Your Smartphone Reduces Your Brainpower, Even If It's Just Sitting There (The AtlanticAugust 2017)

Your Smartphone is Literally Making you Worse at Thinking (Even When You're Not Touching It) (The Muse, 2018)

Are Smartphones Making Us Stupid? (Psychology Today, June 2017)


Avoiding Overhead Aversion in Charity

How Charities Can Get More Out of Donors (Wall Street Journal, December 2014) 

Simple Tweak Could nearly Double How Much You Give to Charity (Science Magazine, October 2014)

Nonprofit Overhead Doesn't Matter. Except for When it Does (Huffington Post, March 2015)

Will Major Donors Pay Overhead to Leverage Engagement and Giving from New Donors? (CFRE, May 2015)


Worth Keeping But Not Exceeding: Asymmetric Consequences of Breaking Versus Exceeding Promises

Why You Really Don't Need to Go Above and Beyond (The MuseMay 2014)

Working Harder Not Really Worth It, Researchers Find (Time, June 2014)

Always Make Promises (The Atlantic, August 2014)

Nobody cares How Awesome You Are at Your Work (Bloomberg Magazine, May 2014)

Don't Bother Working hard! Bosses Don't care If You Put In Extra Effort, Study Claims (The Daily Mail, September 2014)


Pay-What-You-Want (PWYW) & Consumer Elective Pricing (CEP)

Why didn't the Panera Cares social experiment pay off? (Boston Globe, February 2019)

The case for free Admission (The New Yorker, February 2014)

How To Maximize Pay-What-You-Wish Pricing (Freakonomics, July 2010)

Pay-What-You-Want Pricing: Playing Tag with Price Tags (Financial Times, August 2013)

Caring with Cash, or How Radiohead Could Have made More Money (Discover, July 2010)

Pay-What-You-Want Study Suggests Pride Keeps People From Going Cheap (Huffington Post, April 2012)

Pay-What-You-Want May Deter Consumers (Scientific American, April 2012)

Panera care, Nonprofit Outpost of Chain, to Open Soon (The Boston Globe, December 2012)

Panera's Pay-As-You-Go Pricing Experiment failed. here's How They Could Fix It (Washington Post, July 2013)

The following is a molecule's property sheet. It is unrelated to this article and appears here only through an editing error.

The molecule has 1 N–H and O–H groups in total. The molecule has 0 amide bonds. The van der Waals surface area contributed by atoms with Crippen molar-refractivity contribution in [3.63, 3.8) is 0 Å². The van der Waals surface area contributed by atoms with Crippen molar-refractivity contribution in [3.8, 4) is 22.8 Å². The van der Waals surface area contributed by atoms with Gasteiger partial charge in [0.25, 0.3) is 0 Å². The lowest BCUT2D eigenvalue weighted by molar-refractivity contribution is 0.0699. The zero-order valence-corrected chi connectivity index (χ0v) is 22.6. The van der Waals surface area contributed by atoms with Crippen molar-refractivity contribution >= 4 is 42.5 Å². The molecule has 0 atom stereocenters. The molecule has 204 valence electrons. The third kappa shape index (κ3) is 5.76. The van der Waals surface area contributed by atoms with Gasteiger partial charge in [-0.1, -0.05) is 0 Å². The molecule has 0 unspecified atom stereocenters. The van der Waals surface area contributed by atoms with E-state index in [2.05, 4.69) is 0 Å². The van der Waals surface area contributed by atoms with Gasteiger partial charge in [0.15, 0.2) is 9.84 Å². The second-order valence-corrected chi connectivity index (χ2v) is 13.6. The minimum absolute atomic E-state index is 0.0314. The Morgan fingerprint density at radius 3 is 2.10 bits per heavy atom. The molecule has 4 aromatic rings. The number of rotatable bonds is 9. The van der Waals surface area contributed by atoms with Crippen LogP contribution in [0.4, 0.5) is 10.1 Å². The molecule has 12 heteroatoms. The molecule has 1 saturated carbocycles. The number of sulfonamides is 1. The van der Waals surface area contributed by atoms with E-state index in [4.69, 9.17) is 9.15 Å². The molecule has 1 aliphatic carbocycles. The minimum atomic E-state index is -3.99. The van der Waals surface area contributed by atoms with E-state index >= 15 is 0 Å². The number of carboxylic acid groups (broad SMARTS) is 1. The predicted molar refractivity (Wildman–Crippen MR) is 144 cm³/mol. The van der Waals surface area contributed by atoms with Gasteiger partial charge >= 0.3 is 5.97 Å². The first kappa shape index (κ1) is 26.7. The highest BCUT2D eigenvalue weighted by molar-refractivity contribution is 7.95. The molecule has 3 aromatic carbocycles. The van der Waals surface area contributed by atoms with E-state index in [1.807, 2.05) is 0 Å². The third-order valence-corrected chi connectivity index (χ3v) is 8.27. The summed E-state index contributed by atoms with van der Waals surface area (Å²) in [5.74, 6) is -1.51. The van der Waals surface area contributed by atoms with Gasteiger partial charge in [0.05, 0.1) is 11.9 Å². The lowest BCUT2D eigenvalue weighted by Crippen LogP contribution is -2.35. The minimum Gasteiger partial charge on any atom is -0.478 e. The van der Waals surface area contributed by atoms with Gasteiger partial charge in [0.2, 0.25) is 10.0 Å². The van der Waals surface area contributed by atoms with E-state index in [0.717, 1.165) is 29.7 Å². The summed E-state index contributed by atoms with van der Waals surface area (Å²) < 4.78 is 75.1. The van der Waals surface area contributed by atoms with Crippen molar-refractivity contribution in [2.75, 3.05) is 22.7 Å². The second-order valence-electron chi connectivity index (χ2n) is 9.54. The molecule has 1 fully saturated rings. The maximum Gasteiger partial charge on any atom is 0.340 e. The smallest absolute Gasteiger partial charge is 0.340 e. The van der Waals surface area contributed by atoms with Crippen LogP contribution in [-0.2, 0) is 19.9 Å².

Girl, 9, Sells Lemonade to End Slavery, Customers "Pay What You Want (NBC, August 2013)

What Would Jesus Think ABout TipsForJesus? (USA Today, April 2014)

What Would You Pay for This Meal? (The New York Times, August 2015)

Everlane's Pay-What-You-Want Promotion Baffled Me Into Buying Nothing (New York Magazine, December 2015)


Paying to Be Nice: Costly Prosocial Behavior and Consistency

Good Deeds Gone Bad (The New York Times, August 2013)


Procrastination of Enjoyable Experiences

9 Ways Behavioral Economics Can Help Increase Conversion, Retention, and ROI (The Medium, November 2015)

Carpe Diem? Maybe Tomorrow (The New York Times, December 2009)

The Gift Card Economy (The Atlantic, May 2009)

The Best Vacation Ever (Boston Globe, June 2010)

How can We Outwit Our Lazier Selves? (Financial Times, January 2014)

5 More Minutes (Calcalist, November 2010)


The Framing of Financial Windfalls and Implications for Public Policy

A Smarter Stimulus (The New Yorker, January 2009)

What Behavioral Economics Teaches Us About the Great Recession (ForbesApril 2015)



Rey-Biel, P., Gneezy, A., Gneezy, U., Lauga, D., & Llull, J. "Expectations, Satisfaction, and Utility from Experience Goods: A Field Experiment in Theaters." Under review.

Williams E. & Gneezy, A. "Between a Rock and Another Rock: Ironic Persistence at Choices Between Similar Options."

Chernyak, N., Samek, A., & Gneezy, A. "Prompting Attention to Warm Glow Increases Children’s Generosity." 



Intuition Can’t Be Beat (Rady Business Journal, Summer 2011)

Milken Innovation Center Blog